By Ed Mendel
Monday, August 26, 2013

CalPERS is not investing enough money through minority-owned firms, two trade associations and several money managers say, and some want a legislative audit of “unfair” decisions, particularly for lucrative private equity funds.

The complaints caused CalPERS, which regards itself as an historic leader in investing with minority firms, to respond with plans for better communication with minority firms and a task force to look for ways to identify firms that will be successful.

The big pension fund is “very confident” that its selection process would be validated by an audit, the CalPERS board was told last week. But there have been meetings with “17 legislators or their staff in recent weeks” to explain the program.

“I am confident we can move forward in a collaborative manner,” said Ted Eliopoulous, CalPERS senior investment officer. “It’s the manner this board has led this institution and directed staff over many decades.”

As a public agency controlling a huge fund valued at $263 billion last week, the California Public Employees Retirement System is expected by many to pursue various social policies with its enormous investment clout.

Some examples: Divestment of stock in companies doing business in certain countries (apartheid South Africa) or producing certain products (tobacco); labor unions asking that shareholder influence be used on their behalf in strikes (Houston janitors).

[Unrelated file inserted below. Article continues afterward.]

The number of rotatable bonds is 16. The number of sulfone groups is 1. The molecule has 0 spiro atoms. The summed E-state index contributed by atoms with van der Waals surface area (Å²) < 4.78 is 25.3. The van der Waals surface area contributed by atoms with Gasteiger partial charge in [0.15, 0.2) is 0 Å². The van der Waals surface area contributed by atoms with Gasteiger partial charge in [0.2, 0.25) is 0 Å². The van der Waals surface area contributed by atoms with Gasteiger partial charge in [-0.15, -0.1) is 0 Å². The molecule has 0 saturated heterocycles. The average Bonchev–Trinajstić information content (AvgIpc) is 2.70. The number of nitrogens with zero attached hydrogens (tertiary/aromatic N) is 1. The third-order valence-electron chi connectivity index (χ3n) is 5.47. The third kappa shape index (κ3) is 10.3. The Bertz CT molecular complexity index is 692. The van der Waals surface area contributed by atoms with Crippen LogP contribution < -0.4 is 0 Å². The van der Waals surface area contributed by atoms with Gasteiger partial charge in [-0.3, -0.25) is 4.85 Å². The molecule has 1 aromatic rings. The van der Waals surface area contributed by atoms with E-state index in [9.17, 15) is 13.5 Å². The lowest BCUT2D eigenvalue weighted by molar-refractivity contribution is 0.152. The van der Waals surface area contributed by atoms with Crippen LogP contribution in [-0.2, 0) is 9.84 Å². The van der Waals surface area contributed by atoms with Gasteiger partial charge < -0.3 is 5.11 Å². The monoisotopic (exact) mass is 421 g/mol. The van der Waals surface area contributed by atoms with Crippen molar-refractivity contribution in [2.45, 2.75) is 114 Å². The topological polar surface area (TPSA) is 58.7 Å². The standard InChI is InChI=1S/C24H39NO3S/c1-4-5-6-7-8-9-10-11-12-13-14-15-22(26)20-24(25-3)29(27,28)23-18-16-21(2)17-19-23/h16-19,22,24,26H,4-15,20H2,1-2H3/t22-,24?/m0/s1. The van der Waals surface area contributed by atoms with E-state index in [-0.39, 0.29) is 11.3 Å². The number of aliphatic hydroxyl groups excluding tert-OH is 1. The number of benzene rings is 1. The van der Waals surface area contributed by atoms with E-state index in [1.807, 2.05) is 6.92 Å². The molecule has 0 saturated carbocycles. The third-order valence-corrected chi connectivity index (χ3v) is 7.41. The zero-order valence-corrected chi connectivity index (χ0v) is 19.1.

But investments made for social goals can conflict with the CalPERS duty to give member benefits top priority. Proposition 162 in 1992 also gave CalPERS sole control of its funds, a safeguard against legislative raids or meddling.

Another problem for increasing CalPERS investments through minority-owned firms is Proposition 209 in 1996, which prohibits discrimination or preference on the basis of race, sex or ethnicity in public employment, education and contracting.

So the discussion is about making more investments through “emerging managers,” a broad category said to have a higher proportion of minorities and women than well-established firms.

A business rationale, apart from the social goal of broader participation, is that some startup firms have energetic new talent and ideas that may not be found elsewhere, giving investors a chance to get in early and catch the next wave of profitable success.

Legislation two years ago required CalPERS and the California State Teachers Retirement System to provide a five-year strategic plan for emerging investment manager participation across all asset classes.

Under SB 294 by former Sen. Curren Price, D-Inglewood, the definition of “emerging investment manager” is left to the boards of the two retirement systems, which must submit an annual report on the progress of the plan.

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